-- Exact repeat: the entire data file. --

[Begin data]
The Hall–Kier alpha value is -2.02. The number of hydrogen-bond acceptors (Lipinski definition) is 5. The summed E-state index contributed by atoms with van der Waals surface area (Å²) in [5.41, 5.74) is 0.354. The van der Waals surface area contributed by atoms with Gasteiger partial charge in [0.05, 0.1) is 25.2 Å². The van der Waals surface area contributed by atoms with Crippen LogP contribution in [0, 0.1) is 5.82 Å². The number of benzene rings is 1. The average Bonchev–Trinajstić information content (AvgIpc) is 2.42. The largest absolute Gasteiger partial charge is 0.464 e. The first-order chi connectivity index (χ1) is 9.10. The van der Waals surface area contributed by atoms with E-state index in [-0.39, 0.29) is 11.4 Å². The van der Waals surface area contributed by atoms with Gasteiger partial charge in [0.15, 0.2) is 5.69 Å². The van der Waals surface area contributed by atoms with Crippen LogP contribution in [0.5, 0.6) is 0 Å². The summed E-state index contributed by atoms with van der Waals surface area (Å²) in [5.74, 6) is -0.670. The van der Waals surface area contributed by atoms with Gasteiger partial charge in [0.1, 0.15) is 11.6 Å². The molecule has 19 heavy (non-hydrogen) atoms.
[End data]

The Hall–Kier alpha value is -2.02. The number of hydrogen-bond acceptors (Lipinski definition) is 5. The summed E-state index contributed by atoms with van der Waals surface area (Å²) in [5.41, 5.74) is 0.354. The van der Waals surface area contributed by atoms with Gasteiger partial charge in [0.05, 0.1) is 25.2 Å². The van der Waals surface area contributed by atoms with Crippen LogP contribution in [0, 0.1) is 5.82 Å². The number of benzene rings is 1. The average Bonchev–Trinajstić information content (AvgIpc) is 2.42. The largest absolute Gasteiger partial charge is 0.464 e. The first-order chi connectivity index (χ1) is 9.10. The van der Waals surface area contributed by atoms with E-state index in [-0.39, 0.29) is 11.4 Å². The van der Waals surface area contributed by atoms with Gasteiger partial charge in [0.15, 0.2) is 5.69 Å². The van der Waals surface area contributed by atoms with Crippen LogP contribution in [0.5, 0.6) is 0 Å². The summed E-state index contributed by atoms with van der Waals surface area (Å²) in [5.74, 6) is -0.670. The van der Waals surface area contributed by atoms with Gasteiger partial charge in [0.1, 0.15) is 11.6 Å². The molecule has 19 heavy (non-hydrogen) atoms.